Show Abstract · Added April 26, 2017
Diabetic nephropathy (DN) is characterized by increased macrophage infiltration, and proinflammatory M1 macrophages contribute to development of DN. Previous studies by us and others have reported that macrophage cyclooxygenase-2 (COX-2) plays a role in polarization and maintenance of a macrophage tissue-reparative M2 phenotype. We examined the effects of macrophage COX-2 on development of DN in type 1 diabetes. Cultured macrophages with COX-2 deletion exhibited an M1 phenotype, as demonstrated by higher inducible nitric oxide synthase and nuclear factor-κB levels but lower interleukin-4 receptor-α levels. Compared with corresponding wild-type diabetic mice, mice with COX-2 deletion in hematopoietic cells (COX-2 knockout bone marrow transplantation) or macrophages (CD11b-Cre COX2) developed severe DN, as indicated by increased albuminuria, fibrosis, and renal infiltration of T cells, neutrophils, and macrophages. Although diabetic kidneys with macrophage COX-2 deletion had more macrophage infiltration, they had fewer renal M2 macrophages. Diabetic kidneys with macrophage COX-2 deletion also had increased endoplasmic reticulum stress and decreased number of podocytes. Similar results were found in diabetic mice with macrophage PGE receptor subtype 4 deletion. In summary, these studies have demonstrated an important but unexpected role for macrophage COX-2/prostaglandin E/PGE receptor subtype 4 signaling to lessen progression of diabetic kidney disease, unlike the pathogenic effects of increased COX-2 expression in intrinsic renal cells.
© 2017 by the American Diabetes Association.
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24 MeSH Terms
Opposing roles of LTB4 and PGE2 in regulating the inflammasome-dependent scorpion venom-induced mortality.
Zoccal KF, Sorgi CA, Hori JI, Paula-Silva FW, Arantes EC, Serezani CH, Zamboni DS, Faccioli LH
(2016) Nat Commun 7: 10760
MeSH Terms: Animals, Arachidonate 5-Lipoxygenase, Blotting, Western, Carrier Proteins, Celecoxib, Cyclic AMP, Cyclic AMP-Dependent Protein Kinases, Cyclooxygenase Inhibitors, Dinoprostone, In Vitro Techniques, Indoles, Indomethacin, Inflammasomes, Interleukin-1beta, Leukotriene B4, Lipoxygenase Inhibitors, Macrophages, Macrophages, Peritoneal, Mice, Mice, Knockout, NF-kappa B, NLR Family, Pyrin Domain-Containing 3 Protein, Phosphoproteins, Prostaglandin Antagonists, Receptors, Prostaglandin E, EP2 Subtype, Receptors, Prostaglandin E, EP4 Subtype, Reverse Transcriptase Polymerase Chain Reaction, Scorpion Stings, Scorpion Venoms, Scorpions, Xanthones
Show Abstract · Added May 4, 2017
Tityus serrulatus sting causes thousands of deaths annually worldwide. T. serrulatus-envenomed victims exhibit local or systemic reaction that culminates in pulmonary oedema, potentially leading to death. However, the molecular mechanisms underlying T. serrulatus venom (TsV) activity remain unknown. Here we show that TsV triggers NLRP3 inflammasome activation via K(+) efflux. Mechanistically, TsV triggers lung-resident cells to release PGE2, which induces IL-1β production via E prostanoid receptor 2/4-cAMP-PKA-NFκB-dependent mechanisms. IL-1β/IL-1R actions account for oedema and neutrophil recruitment to the lungs, leading to TsV-induced mortality. Inflammasome activation triggers LTB4 production and further PGE2 via IL-1β/IL-1R signalling. Activation of LTB4-BLT1/2 pathway decreases cAMP generation, controlling TsV-induced inflammation. Exogenous administration confirms LTB4 anti-inflammatory activity and abrogates TsV-induced mortality. These results suggest that the balance between LTB4 and PGE2 determines the amount of IL-1β inflammasome-dependent release and the outcome of envenomation. We suggest COX1/2 inhibition as an effective therapeutic intervention for scorpion envenomation.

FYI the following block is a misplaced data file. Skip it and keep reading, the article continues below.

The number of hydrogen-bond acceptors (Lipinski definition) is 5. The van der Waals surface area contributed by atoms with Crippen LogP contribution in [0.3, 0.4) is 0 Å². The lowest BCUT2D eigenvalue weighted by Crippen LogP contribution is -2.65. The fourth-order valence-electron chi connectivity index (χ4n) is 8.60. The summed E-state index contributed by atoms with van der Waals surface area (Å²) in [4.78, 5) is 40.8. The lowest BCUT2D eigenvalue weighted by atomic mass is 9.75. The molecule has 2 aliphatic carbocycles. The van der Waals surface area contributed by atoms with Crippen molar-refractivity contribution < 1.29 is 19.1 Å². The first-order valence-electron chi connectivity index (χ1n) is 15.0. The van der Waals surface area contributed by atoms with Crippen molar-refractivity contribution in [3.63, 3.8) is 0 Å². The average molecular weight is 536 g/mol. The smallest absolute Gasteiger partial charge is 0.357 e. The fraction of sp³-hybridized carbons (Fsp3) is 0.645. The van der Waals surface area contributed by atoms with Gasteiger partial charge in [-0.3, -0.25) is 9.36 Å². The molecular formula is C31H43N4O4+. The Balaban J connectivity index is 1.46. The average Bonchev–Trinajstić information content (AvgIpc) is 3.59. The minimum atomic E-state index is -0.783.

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31 MeSH Terms
Prostaglandin E receptor 4 (EP4) promotes colonic tumorigenesis.
Chang J, Vacher J, Yao B, Fan X, Zhang B, Harris RC, Zhang MZ
(2015) Oncotarget 6: 33500-11
MeSH Terms: Animals, Carcinogenesis, Colorectal Neoplasms, Cyclooxygenase 2, Disease Models, Animal, Female, MAP Kinase Signaling System, Male, Mice, Mice, Inbred C57BL, Mice, Transgenic, Myeloid Cells, Phosphatidylinositol 3-Kinases, Proto-Oncogene Proteins c-akt, RAW 264.7 Cells, Receptors, Prostaglandin E, EP4 Subtype, TOR Serine-Threonine Kinases
Show Abstract · Added May 5, 2017
Colorectal cancer (CRC) continues to be a major cause of morbidity and mortality. Although the factors underlying CRC development and progression are multifactorial, there is an important role for tumor-host interactions, especially interactions with myeloid cells. There is also increasing evidence that cyclooxygenase-derived prostaglandins are important mediators of CRC development and growth. Although prevention trials with either nonselective NSAIDs or COX-2 selective agents have shown promise, the gastrointestinal or cardiovascular side effects of these agents have limited their implementation. The predominant prostaglandin involved in CRC pathogenesis is PGE2. Since myeloid cells express high levels of the PGE2 receptor subtype, EP4, we selectively ablated EP4 in myeloid cells and studied adenoma formation in a mouse model of intestinal adenomatous polyposis, ApcMin/+ mice. ApcMin/+mice with selective myeloid cell deletion of EP4 had marked inhibition of both adenoma number and size, with associated decreases in mTOR and ERK activation. Either genetic or pharmacologic inhibition of EP4 receptors led to an anti-tumorigenic M1 phenotype of macrophages/dendritic cells. Therefore, PGE2-mediated EP4 signaling in myeloid cells promotes tumorigenesis, suggesting EP4 as a potentially attractive target for CRC chemoprevention or treatment.